This started life as a Winwood solo effort, with Steve playing most of the instruments, then ended up as a collaboration with Wood and Capaldi. This album began what I think of as their later phase, without Dave Mason, and with a more jazzy, meditative feel to the music. Their were only six cuts on the original album, all of them semi-lengthy, with lots of instrumental work. While this is the most consistent of their later albums, and is definitely worth a listen, I tend to prefer their earlier period. There is a sort of emotional barrenness to much of their later work that contrasts starkly with the rich, full emotional range expressed on their earlier albums. And while the early albums sounded collaborative in the best sense, with a group that was much more than just the sum of its parts, the later stuff often sounds like it was conceived and composed by a single mind. Includes the title cut and “Empty Pages.”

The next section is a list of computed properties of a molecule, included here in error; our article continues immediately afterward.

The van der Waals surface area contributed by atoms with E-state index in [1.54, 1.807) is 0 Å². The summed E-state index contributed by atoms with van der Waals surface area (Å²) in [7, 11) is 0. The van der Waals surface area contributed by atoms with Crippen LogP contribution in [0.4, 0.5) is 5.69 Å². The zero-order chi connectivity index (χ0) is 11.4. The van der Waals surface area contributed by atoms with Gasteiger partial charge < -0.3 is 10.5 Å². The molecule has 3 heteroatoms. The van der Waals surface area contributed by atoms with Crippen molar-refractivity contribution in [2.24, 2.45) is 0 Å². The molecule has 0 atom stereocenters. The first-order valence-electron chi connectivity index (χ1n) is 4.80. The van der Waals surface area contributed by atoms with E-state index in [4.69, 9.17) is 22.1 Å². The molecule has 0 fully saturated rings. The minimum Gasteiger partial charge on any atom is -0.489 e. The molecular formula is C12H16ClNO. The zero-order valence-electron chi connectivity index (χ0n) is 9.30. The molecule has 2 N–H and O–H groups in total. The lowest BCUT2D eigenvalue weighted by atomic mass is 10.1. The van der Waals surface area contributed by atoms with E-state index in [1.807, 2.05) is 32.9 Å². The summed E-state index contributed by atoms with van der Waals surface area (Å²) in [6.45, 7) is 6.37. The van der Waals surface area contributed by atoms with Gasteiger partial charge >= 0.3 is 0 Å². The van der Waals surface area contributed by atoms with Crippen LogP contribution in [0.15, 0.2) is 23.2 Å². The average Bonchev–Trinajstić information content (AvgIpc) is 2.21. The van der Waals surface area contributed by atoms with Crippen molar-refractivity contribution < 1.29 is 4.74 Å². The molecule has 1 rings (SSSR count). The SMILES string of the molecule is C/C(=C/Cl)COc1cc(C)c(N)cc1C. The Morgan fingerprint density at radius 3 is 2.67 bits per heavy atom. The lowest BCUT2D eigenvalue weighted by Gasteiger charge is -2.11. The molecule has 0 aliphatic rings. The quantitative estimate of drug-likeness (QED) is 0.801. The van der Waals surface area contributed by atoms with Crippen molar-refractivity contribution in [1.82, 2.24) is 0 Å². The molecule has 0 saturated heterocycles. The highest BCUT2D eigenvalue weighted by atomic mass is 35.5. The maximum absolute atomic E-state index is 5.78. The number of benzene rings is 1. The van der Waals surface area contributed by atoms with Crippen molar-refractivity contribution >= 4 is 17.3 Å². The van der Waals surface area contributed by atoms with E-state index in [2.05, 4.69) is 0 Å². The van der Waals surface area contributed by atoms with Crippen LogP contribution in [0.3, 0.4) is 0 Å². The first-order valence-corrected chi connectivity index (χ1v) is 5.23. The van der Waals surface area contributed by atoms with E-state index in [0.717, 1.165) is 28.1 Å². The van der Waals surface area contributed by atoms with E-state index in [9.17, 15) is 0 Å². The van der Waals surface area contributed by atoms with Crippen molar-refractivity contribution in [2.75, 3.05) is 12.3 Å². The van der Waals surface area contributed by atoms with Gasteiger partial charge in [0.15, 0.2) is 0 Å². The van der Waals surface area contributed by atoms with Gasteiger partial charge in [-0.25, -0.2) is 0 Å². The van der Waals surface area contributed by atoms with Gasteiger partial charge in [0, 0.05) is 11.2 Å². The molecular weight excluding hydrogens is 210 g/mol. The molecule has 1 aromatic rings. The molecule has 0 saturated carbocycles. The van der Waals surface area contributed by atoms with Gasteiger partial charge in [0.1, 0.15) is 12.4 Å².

Album Title: Low Spark of High Heeled Boys

Original Release Date: 1971

Rating: 4 Stars (Recommended)

The title cut is a 12-minute jam that is hypnotic and entrancing, and is a good example of early rock/jazz fusion. “Hidden Treasure,” “Rainmaker” and “Many a Mile to Freedom” are pleasantly folksy, in the vein of “John Barleycorn.” “Rock and Roll Stew” and “Light Up or Leave Me Alone” are intended more as rockers, and are the least interesting of the album’s offerings. Jim Gordon on drums (from Derek and the Dominos) and Rick Grech on bass (from Blind Faith) fill out the sound.

Links

The Official Steve Winwood Web Site

Includes a summary of Winwood’s career, including all the various configurations of Traffic, plus lyrics to apparently all of the Traffic songs.